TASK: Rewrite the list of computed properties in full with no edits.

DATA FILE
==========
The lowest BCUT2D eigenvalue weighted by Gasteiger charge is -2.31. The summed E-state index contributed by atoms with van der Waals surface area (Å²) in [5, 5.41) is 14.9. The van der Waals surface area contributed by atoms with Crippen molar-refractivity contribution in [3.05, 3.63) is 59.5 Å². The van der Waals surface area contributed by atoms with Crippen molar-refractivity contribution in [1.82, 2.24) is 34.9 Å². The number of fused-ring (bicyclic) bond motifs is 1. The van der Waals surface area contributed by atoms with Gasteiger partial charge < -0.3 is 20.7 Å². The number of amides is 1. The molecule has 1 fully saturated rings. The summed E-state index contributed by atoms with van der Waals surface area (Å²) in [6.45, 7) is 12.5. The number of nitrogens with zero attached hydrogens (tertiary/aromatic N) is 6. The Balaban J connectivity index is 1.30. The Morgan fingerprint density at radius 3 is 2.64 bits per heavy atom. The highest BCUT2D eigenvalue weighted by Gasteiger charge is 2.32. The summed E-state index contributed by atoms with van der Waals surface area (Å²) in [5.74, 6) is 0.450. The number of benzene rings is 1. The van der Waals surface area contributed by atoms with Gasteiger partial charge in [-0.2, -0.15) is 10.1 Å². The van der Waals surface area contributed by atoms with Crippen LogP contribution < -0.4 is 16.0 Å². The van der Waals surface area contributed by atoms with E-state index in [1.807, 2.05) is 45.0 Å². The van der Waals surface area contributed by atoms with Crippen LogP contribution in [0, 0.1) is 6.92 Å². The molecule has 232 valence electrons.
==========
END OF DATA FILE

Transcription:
The lowest BCUT2D eigenvalue weighted by Gasteiger charge is -2.31. The summed E-state index contributed by atoms with van der Waals surface area (Å²) in [5, 5.41) is 14.9. The van der Waals surface area contributed by atoms with Crippen molar-refractivity contribution in [3.05, 3.63) is 59.5 Å². The van der Waals surface area contributed by atoms with Crippen molar-refractivity contribution in [1.82, 2.24) is 34.9 Å². The number of fused-ring (bicyclic) bond motifs is 1. The van der Waals surface area contributed by atoms with Gasteiger partial charge < -0.3 is 20.7 Å². The number of amides is 1. The molecule has 1 fully saturated rings. The summed E-state index contributed by atoms with van der Waals surface area (Å²) in [6.45, 7) is 12.5. The number of nitrogens with zero attached hydrogens (tertiary/aromatic N) is 6. The Balaban J connectivity index is 1.30. The Morgan fingerprint density at radius 3 is 2.64 bits per heavy atom. The highest BCUT2D eigenvalue weighted by Gasteiger charge is 2.32. The summed E-state index contributed by atoms with van der Waals surface area (Å²) in [5.74, 6) is 0.450. The number of benzene rings is 1. The van der Waals surface area contributed by atoms with Gasteiger partial charge in [-0.2, -0.15) is 10.1 Å². The van der Waals surface area contributed by atoms with Crippen LogP contribution < -0.4 is 16.0 Å². The van der Waals surface area contributed by atoms with E-state index in [1.807, 2.05) is 45.0 Å². The van der Waals surface area contributed by atoms with Crippen LogP contribution in [0, 0.1) is 6.92 Å². The molecule has 232 valence electrons.